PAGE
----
Foreign journalists who write about Africa are often criticized for focusing on the bad news over the good, privileging the sensational over the everyday, even for casting the continent as a 21st century heart of darkness. It can be a valid criticism, and one that I and I think most of my colleagues take to heart. Whatever we might say about dutifully pursuing the most newsworthy stories, there is inevitably a strong degree of subjectivity, and ultimately course correction, that goes into deciding what, and what not, to cover. You find yourself thinking hard about what your readers will take away from your reporting—even if only because of their own misconceptions. And you wonder whether you've written too many negative stories of late and try to find some more positive ones to rectify the imbalance.
Overall, though, the bad news stories tend to win out. Violent outbreaks and kidnappings by religious extremists easily get more press than local entrepreneurship initiatives and less sensational stories, though that's not unique to Africa; take a look at the local news in New York. Problems are more obvious than solutions. Editors play a role too. Portraits of everyday life in faraway lands draw fewer clicks than frightful tales of genocide and extreme poverty. When I first moved to West Africa to report, I made the rounds of editors in the States to gin up some interest ahead of time. I got more or less the same response from a few. "Good for you. Let us know if something blows up." Positive stories about Africa, meanwhile, can be equally frustrating, such as the mindless bandying about of impressive GDP growth figures without heed to what those numbers mean on the ground.
I've felt some angst about my Madagascar reporting because I haven't by any means struck this mythical balance. I wrote about human trafficking, child prostitution, the plague and a rather flawed election. What I thought was a reasonably optimistic story about sapphire mining in southern Madagascar got the headline, "A Cursed Land."
On the one hand, I'm inclined to give myself a bit of a pass. My reporting for this project was intended to answer a specific question: What happens to an aid-dependent country when that aid is cut? The short answer is bad stuff. Lots of bad stuff. Madagascar's soaring poverty rate since the 2009 coup d'état or human trafficking epidemic or woeful record child exploitation are undeniable realities. Frankly speaking, these are also the easier stories to tell when you only have a month in the country. In Ivory Coast, where I live, I'm attuned to a much greater range of stories, informed by my daily interactions with Ivorian friends and neighbors.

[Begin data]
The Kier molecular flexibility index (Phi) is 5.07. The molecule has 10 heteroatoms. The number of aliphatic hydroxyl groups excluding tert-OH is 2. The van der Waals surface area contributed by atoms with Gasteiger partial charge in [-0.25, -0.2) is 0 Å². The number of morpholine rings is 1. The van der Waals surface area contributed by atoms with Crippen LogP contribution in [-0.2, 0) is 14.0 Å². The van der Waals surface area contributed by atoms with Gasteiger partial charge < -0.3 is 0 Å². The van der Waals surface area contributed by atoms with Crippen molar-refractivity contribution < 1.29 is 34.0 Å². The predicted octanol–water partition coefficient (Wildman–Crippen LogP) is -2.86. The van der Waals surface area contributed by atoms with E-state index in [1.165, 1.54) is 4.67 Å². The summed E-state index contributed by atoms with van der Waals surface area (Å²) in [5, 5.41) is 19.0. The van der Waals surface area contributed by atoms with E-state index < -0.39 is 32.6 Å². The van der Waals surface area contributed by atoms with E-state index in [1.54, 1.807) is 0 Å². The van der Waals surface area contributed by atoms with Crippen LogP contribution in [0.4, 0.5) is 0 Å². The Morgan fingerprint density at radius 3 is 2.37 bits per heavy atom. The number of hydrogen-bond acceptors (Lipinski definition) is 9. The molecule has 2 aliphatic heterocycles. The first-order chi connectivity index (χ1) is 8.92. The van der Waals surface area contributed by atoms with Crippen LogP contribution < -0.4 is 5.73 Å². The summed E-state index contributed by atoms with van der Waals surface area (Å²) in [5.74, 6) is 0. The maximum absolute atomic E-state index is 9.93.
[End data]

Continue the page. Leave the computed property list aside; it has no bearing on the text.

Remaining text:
But I worry that, whatever my reasons or intentions, I'll have left at least some people with the wrong impression of Madagascar, which is in fact a beautiful country, with some of the rarest and most precious wildlife in the world, warm-hearted people, a fascinating history and culture and amazing food. I can also attest that Mahajanga, a coastal town in the northwest, throws one hell of a Christmas party.
I wonder about the stories I didn't tell and how I might have told them—of a young rape victim I met who has taken on the role of de facto mother of a shelter in Mahajanga, of Madagascar's thriving music scene, of its mesmerizing biodiversity and irresistible lemurs. (Do go see the IMAX.) "Next time," I tell myself.
I hope that, even in the most depressing stories, the subjects' humanity shines through: the determination of the sapphire miners who brave difficult conditions in search of a better life for their children, Annick Andriahsatovo's courage and fierce devotion to her son and Maurice Herynirina's determination in taking on the powerful forces arrayed against him. I hope too that I've provided some sense of the complexity of Madagascar's problems and their origins in both internal and external factors.
Have I succeeded? I don't know. Is there room for improvement? Absolutely, though I can't claim to have any particularly innovative suggestions. The old clichés are probably about right: Keep an open mind. Know your topic. Talk to a wide range of people. Acknowledge your prejudices and preconceptions. And, I would add, look for good amid the bad and bad amid the good. Reality is almost never entirely one or the other.
In a recent piece, entitled "If Western Journalists 'Get Africa Wrong,' then Who Gets Africa Right?", on the challenges faced by foreign and local journalists alike in covering complicated stories like the conflict in South Sudan, Sterling Carter issued an eloquent plea for humility from all sides of the often acrimonious debate on media coverage of Africa. "We must not denigrate one perspective for the benefit of another," he wrote. "Instead, we must talk, we must converse, we must communicate, and we must be kind."